A growing gap between the poor and the rich is curbing economic growth. Such is the warning of the International Monetary Fund, OECD and now also DIW President Marcel Fratzscher, who also attests to the notable disparity in Germany. The income differences in Germany are, however, considerably less marked than in many other industrialised countries.
Growth setbacks of 160 billion euros in the years 1990 to 2010 represent a loss of 8,000 euros per family of four. With these harrowing figures, Marcel Fratzscher, head of the German Institute for Economic Research (DIW), made it into last week’s Spiegel magazine cover story, “The Divided Nation”.
Fratzscher supports his position with a finding from the OECD, which states that Germany could have achieved nearly 6 per cent higher economic growth after the reunification – if the dividing line between the poor and the rich had not expanded even further.
Economic theory leaves room for both possibilities: disparity can either curb growth or promote it – with the actual result depending primarily on how well developed the particular economy is.
In less developed countries, disparity often leads to the growth momentum slowing down. After all, in such societies, those with a lower income often have more limited access to education, and the expanding gap between poor and rich leads to social unrest and political instability.
In modern industrialised countries, however, disparity can actually promote growth. The rewarding of achievement acts as an incentive for entrepreneurship and innovation.
Income disparity is measured by means of the Gini coefficient, which can range from the value of zero to one. A value of zero means that everyone earns the same income; a value of one means that all income is earned by a single person.
In Germany, the Gini coefficient is presently around 0.29 – placing it below the OECD average of 0.32.
So, how reasonable is the reproach that Germany has exceeded the healthy – that is, motivational – measure of disparity, thereby curbing its growth? Rather unreasonable, as evident in the comparison of disparity and growth figures over time.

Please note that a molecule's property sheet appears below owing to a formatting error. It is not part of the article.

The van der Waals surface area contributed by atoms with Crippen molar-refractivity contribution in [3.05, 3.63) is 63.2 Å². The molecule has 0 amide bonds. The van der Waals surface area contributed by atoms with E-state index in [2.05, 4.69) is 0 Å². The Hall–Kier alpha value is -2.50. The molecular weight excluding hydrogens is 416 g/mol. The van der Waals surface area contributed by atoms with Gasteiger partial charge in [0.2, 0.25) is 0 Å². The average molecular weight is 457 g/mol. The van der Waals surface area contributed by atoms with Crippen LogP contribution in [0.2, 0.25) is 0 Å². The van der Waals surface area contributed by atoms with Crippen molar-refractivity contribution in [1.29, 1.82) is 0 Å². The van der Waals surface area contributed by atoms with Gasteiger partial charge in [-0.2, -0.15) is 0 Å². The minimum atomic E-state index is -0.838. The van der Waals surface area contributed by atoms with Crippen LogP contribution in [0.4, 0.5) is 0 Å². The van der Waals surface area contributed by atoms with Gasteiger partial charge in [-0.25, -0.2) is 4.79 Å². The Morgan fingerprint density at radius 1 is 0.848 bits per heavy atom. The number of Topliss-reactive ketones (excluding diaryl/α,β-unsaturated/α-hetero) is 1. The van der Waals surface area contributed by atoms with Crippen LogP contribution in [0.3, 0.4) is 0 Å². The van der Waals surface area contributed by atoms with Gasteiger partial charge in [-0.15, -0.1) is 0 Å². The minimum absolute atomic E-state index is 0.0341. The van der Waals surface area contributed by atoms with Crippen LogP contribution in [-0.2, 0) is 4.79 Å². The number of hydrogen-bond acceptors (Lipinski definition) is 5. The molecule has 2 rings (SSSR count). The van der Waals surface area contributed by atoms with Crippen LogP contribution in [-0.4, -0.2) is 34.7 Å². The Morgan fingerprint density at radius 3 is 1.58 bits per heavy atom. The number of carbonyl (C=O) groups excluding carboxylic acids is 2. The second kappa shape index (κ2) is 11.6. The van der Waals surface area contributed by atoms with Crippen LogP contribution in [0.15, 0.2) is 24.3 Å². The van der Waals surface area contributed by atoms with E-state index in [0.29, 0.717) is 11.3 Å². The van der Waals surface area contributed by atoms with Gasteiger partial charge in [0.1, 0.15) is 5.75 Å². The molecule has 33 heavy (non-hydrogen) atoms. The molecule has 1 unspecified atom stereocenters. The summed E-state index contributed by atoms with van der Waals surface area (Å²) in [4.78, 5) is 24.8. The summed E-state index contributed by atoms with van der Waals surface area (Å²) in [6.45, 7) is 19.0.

The increase of disparity in Germany took place almost exclusively in the period from 2000 to 2005. Unemployment reached a record high at the time, with over five million people affected.
The same period saw the lowest economic growth (an average of 3 per cent) of all five-year periods since 1985. However, since both phenomena appeared at the same time, the one (increasing disparity) cannot have been the cause of the other (low economic growth).
The figures rather suggest that the opposite is true – namely, that increasing disparity is associated with a higher growth rate, not a lower one. This is at least supported by the fact that the five-year period with the largest increase in disparity (3.3 percentage points) is followed by a five-year period in which growth rates increased by 4.5 per cent.
And despite popular headlines such as “Two-class society” or “The middle class fears social decline”, Germany’s citizens seem to take a more relaxed view of the matter.
Representative surveys conducted by the DIW over the past several years within the framework of its Socio-Economic Panel reveal a clear image of the prevailing sentiment (see chart):
In four of the five income brackets, the share of individuals who are very concerned about their own economic situation has decreased with almost every year since 2010; only in the case of the very rich did this trend take a year longer to begin.
The fact that Germany – in spite of the many areas still needing improvement – is largely on the right path and that the social market economy is still worthy of its name can especially be seen in the changing sentiment of two particularly sensitive income brackets:
In the middle class in the strict sense (defined as German citizens earning between 80 and 150 per cent of the median income), nearly 25 per cent of those aged 17 and over were still very worried about their own economic situation in the year 2006. At the time of the most recent survey in 2013, this figure had dropped to 13 per cent. That was the best figure since the turn of the millennium.
Among those at risk of poverty (that is, those earning less than 60 per cent of the median income), the share of individuals who are very worried about their economic situation has dropped from 50 per cent in the year 2005 to the most recent figure of 33 per cent. And this is true in spite of income disparity and the at-risk-of-poverty rate having essentially remained unchanged during this period.
Not only are Germany’s citizens worrying less about their personal situation, they are also expressing a better view on Germany as a whole than they did ten years ago. Back then, over half of the German population struggled with the country’s economic situation; the figure has since dropped to less than one-fifth. This represents the best sentiment since the country’s reunification.
So, the society’s uncertainty has less to do with income disparity and more to do with the economy. The prevailing positive sentiment is thus a reflection of the decrease in unemployment and the increase in real earnings.
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